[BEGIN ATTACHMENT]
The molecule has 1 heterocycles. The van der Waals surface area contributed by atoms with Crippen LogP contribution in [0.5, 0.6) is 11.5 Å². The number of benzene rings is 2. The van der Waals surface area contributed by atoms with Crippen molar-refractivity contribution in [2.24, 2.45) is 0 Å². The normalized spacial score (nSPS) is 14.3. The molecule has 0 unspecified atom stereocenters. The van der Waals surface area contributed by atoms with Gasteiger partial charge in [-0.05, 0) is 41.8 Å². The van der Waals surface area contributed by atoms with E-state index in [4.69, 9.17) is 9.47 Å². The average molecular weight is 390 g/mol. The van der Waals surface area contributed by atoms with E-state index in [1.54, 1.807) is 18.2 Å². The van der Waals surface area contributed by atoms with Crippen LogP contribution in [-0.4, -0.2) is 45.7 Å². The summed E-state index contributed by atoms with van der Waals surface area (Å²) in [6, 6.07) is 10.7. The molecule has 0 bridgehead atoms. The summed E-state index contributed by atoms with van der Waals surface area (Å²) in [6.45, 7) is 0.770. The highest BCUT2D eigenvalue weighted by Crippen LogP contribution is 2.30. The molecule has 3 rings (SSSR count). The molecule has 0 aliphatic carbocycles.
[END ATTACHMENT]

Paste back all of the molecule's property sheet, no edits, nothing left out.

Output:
The molecule has 1 heterocycles. The van der Waals surface area contributed by atoms with Crippen LogP contribution in [0.5, 0.6) is 11.5 Å². The number of benzene rings is 2. The van der Waals surface area contributed by atoms with Crippen molar-refractivity contribution in [2.24, 2.45) is 0 Å². The normalized spacial score (nSPS) is 14.3. The molecule has 0 unspecified atom stereocenters. The van der Waals surface area contributed by atoms with Gasteiger partial charge in [-0.05, 0) is 41.8 Å². The van der Waals surface area contributed by atoms with E-state index in [4.69, 9.17) is 9.47 Å². The average molecular weight is 390 g/mol. The van der Waals surface area contributed by atoms with E-state index in [1.54, 1.807) is 18.2 Å². The van der Waals surface area contributed by atoms with Crippen LogP contribution in [-0.4, -0.2) is 45.7 Å². The summed E-state index contributed by atoms with van der Waals surface area (Å²) in [6, 6.07) is 10.7. The molecule has 0 bridgehead atoms. The summed E-state index contributed by atoms with van der Waals surface area (Å²) in [6.45, 7) is 0.770. The highest BCUT2D eigenvalue weighted by Crippen LogP contribution is 2.30. The molecule has 3 rings (SSSR count). The molecule has 0 aliphatic carbocycles.